The Winds of Change

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    Last week, I wrote about how the oil spill in the Gulf of Mexico should remind us of the ultimately unsustainable cost of our addiction to fossil fuels. This week, I’d like to share my thoughts on a recent development with one of the most promising alternatives to fossil fuels: wind power.

    The barriers to harnessing the power of wind energy are not technological – they are primarily political. We have had wind power generation capabilities for years, but our leaders haven’t been active enough about setting standards for the adoption of renewable energy, investing in a transmission grid to deliver power from generation sites to consumers, or creating a consistent and reliable regulatory framework.  

    An outdated transmission system is one of the primary reasons why alternative energies only meet a small portion of our national energy demand. A recent study released by The American Wind Energy Association estimated that wind projects capable of generating a total of 200,000 megawatts of power are ready, but cannot connect to the grid because we lack the capacity to transmit the energy they would generate to consumers. 200,000 MW of wind power – that’s enough to meet more than 20% of our national energy needs, and we haven’t built the lines to access it. Supporting infrastructure development is among the most important of the government’s responsibilities. We have the opportunity to secure our future. Will we take it?

    I was pleased to hear earlier this week that Governor McDonnell has joined Secretary of the Interior Ken Salazar and the governors of 10 other eastern states to form the Atlantic Offshore Energy Consortium. According to the Richmond Times-Dispatch,

    the Consortium would “review investment and infrastructure, data and science, and the regulatory and permitting process” in an attempt to coordinate efforts to use the tremendous wind power waiting off the Atlantic Coast.

    Governor McDonnell is starting to show some meaningful support for wind power. That’s great.

    Although he appears to be interested in the energy of the future, Governor McDonnell still places distressing focus on the energy of the past. Expressing support for an expensive drilling project last month, the Governor said,

    “It is my hope that the President’s action does not signal the end of offshore energy exploration and production off Virginia in the years ahead.”

    Drilling off Virginia’s coast would be expensive. It is unlikely to provide any revenue for Virginia. Most estimates agree that oil reserves off Virginia’s coast are only sufficient to supply enough oil to supply the United States’ needs for three days.  In short, it is a distraction from the pursuit of long-term energy solutions.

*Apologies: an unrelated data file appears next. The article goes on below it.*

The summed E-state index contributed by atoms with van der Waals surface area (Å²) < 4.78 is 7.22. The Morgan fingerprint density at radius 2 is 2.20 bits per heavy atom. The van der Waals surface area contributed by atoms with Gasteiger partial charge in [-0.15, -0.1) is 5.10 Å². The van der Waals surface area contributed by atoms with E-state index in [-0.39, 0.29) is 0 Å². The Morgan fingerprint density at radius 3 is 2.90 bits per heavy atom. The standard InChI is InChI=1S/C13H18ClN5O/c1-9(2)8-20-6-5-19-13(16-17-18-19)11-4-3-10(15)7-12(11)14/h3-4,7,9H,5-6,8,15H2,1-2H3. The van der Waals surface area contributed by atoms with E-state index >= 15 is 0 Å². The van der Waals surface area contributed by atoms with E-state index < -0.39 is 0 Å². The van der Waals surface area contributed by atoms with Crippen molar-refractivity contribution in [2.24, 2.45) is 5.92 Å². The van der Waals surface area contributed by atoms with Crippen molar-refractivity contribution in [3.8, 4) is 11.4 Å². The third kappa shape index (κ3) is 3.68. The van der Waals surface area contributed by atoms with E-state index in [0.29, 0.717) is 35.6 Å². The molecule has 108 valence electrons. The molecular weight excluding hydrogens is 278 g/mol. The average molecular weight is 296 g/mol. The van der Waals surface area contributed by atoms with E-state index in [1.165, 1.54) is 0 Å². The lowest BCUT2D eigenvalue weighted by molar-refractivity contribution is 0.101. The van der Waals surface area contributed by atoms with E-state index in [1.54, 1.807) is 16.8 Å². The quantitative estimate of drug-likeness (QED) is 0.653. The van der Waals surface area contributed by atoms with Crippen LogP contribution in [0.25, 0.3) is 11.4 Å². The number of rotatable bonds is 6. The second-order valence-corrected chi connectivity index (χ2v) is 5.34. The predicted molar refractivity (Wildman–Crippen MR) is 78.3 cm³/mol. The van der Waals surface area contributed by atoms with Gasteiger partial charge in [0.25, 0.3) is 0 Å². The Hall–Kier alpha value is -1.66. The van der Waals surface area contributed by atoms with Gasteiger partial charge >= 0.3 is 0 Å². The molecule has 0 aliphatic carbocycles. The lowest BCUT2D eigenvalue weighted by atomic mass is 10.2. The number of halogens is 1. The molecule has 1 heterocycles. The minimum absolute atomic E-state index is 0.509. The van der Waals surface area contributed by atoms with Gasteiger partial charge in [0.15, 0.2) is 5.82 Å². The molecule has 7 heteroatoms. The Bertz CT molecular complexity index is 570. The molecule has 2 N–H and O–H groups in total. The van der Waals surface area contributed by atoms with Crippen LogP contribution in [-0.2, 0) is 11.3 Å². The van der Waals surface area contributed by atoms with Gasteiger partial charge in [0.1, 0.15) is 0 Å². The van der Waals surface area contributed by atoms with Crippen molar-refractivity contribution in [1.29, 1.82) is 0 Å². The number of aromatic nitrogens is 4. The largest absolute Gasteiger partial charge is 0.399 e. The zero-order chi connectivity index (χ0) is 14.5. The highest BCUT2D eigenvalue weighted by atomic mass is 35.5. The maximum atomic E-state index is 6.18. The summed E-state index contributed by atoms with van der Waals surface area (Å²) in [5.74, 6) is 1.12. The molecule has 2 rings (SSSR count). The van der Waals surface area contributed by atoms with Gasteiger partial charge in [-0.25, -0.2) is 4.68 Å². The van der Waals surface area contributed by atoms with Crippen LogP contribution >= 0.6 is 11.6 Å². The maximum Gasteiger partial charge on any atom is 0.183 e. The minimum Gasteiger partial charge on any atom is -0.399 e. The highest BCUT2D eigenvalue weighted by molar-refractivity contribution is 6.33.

The formation of a green energy commission doesn’t do much good if it’s not followed by concrete action. I hope that we can count on the Governor to take leadership of this important initiative. For the time being, all of us can hope that his commitment to green energy will be more than just words.

    I wish we could count on Rep. Frank Wolf’s backing for this important and bipartisan initiative. After all, Rep. Wolf claims support for renewable energy initiatives:

    “I continue to support alternative and renewable energy initiatives as part of a comprehensive energy policy.”

    Sadly, his legislative record suggests otherwise. Rep. Wolf voted for the final version of the Energy Independence Security Act of 2007, but only after he voted against provisions that raised renewable energy standards and supported investments in green energy. In 2008, he voted against a budget that invested $7.7 billion in funding for alternative energies.

    That’s a disappointing record.  

    Frank Wolf’s support for green energy has been primarily rhetorical. When I get to Congress, my support will be real. I will be a force for the full funding of alternative energies in Congress, and I will be a powerful advocate for the 10th District. As one of the hotbeds of innovation in the region, our District must play an important role in providing the ideas and the technology that will drive the next generation of energy.

    The next time Rep. Wolf thinks about voting against funding for clean energy, the next time he thinks the status quo is acceptable, I hope he takes a look at what’s happening on the floor of the Gulf right now.

    Wind power is available. It’s clean. It’s renewable. It’s safe. We can’t afford to wait any longer to harness its potential.

    • tomgraywind

      See http://www.powerofwind.com to take action in support of wind.–Regards, Tom Gray, American Wind Energy Association (www.awea.org)